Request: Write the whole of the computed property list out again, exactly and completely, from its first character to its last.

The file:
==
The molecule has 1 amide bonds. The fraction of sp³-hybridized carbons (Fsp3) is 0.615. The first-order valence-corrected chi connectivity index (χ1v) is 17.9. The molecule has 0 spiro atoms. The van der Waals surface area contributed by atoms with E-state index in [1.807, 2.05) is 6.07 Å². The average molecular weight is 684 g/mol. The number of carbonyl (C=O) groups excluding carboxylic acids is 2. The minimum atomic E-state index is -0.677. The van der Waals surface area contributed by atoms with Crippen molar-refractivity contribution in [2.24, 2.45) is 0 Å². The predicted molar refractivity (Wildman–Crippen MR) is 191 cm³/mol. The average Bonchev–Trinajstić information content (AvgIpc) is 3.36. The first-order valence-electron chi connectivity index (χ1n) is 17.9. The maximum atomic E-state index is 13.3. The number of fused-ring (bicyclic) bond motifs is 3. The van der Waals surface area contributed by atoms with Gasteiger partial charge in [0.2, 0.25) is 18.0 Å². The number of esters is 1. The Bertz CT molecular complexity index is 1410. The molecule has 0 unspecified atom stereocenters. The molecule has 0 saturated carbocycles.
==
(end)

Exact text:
The molecule has 1 amide bonds. The fraction of sp³-hybridized carbons (Fsp3) is 0.615. The first-order valence-corrected chi connectivity index (χ1v) is 17.9. The molecule has 0 spiro atoms. The van der Waals surface area contributed by atoms with E-state index in [1.807, 2.05) is 6.07 Å². The average molecular weight is 684 g/mol. The number of carbonyl (C=O) groups excluding carboxylic acids is 2. The minimum atomic E-state index is -0.677. The van der Waals surface area contributed by atoms with Crippen molar-refractivity contribution in [2.24, 2.45) is 0 Å². The predicted molar refractivity (Wildman–Crippen MR) is 191 cm³/mol. The average Bonchev–Trinajstić information content (AvgIpc) is 3.36. The first-order valence-electron chi connectivity index (χ1n) is 17.9. The maximum atomic E-state index is 13.3. The number of fused-ring (bicyclic) bond motifs is 3. The van der Waals surface area contributed by atoms with Gasteiger partial charge in [0.2, 0.25) is 18.0 Å². The number of esters is 1. The Bertz CT molecular complexity index is 1410. The molecule has 0 unspecified atom stereocenters. The molecule has 0 saturated carbocycles.